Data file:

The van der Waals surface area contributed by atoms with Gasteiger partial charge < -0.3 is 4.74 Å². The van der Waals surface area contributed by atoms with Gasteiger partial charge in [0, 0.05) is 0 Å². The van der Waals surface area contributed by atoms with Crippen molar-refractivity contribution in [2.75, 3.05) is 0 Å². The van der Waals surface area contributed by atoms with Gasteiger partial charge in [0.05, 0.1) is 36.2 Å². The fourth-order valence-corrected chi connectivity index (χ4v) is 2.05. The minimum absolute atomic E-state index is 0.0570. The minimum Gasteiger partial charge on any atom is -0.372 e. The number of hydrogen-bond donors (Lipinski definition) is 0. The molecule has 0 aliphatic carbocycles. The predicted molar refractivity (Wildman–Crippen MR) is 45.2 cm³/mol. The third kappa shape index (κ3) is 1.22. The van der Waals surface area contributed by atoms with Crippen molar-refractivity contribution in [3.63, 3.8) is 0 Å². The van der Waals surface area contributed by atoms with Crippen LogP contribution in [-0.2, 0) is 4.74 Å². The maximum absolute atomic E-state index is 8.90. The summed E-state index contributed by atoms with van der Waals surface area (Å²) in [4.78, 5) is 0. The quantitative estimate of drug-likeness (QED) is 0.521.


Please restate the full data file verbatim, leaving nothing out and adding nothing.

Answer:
The van der Waals surface area contributed by atoms with Gasteiger partial charge < -0.3 is 4.74 Å². The van der Waals surface area contributed by atoms with Gasteiger partial charge in [0, 0.05) is 0 Å². The van der Waals surface area contributed by atoms with Crippen molar-refractivity contribution in [2.75, 3.05) is 0 Å². The van der Waals surface area contributed by atoms with Gasteiger partial charge in [0.05, 0.1) is 36.2 Å². The fourth-order valence-corrected chi connectivity index (χ4v) is 2.05. The minimum absolute atomic E-state index is 0.0570. The minimum Gasteiger partial charge on any atom is -0.372 e. The number of hydrogen-bond donors (Lipinski definition) is 0. The molecule has 0 aliphatic carbocycles. The predicted molar refractivity (Wildman–Crippen MR) is 45.2 cm³/mol. The third kappa shape index (κ3) is 1.22. The van der Waals surface area contributed by atoms with Crippen molar-refractivity contribution in [3.63, 3.8) is 0 Å². The van der Waals surface area contributed by atoms with Crippen LogP contribution in [-0.2, 0) is 4.74 Å². The maximum absolute atomic E-state index is 8.90. The summed E-state index contributed by atoms with van der Waals surface area (Å²) in [4.78, 5) is 0. The quantitative estimate of drug-likeness (QED) is 0.521.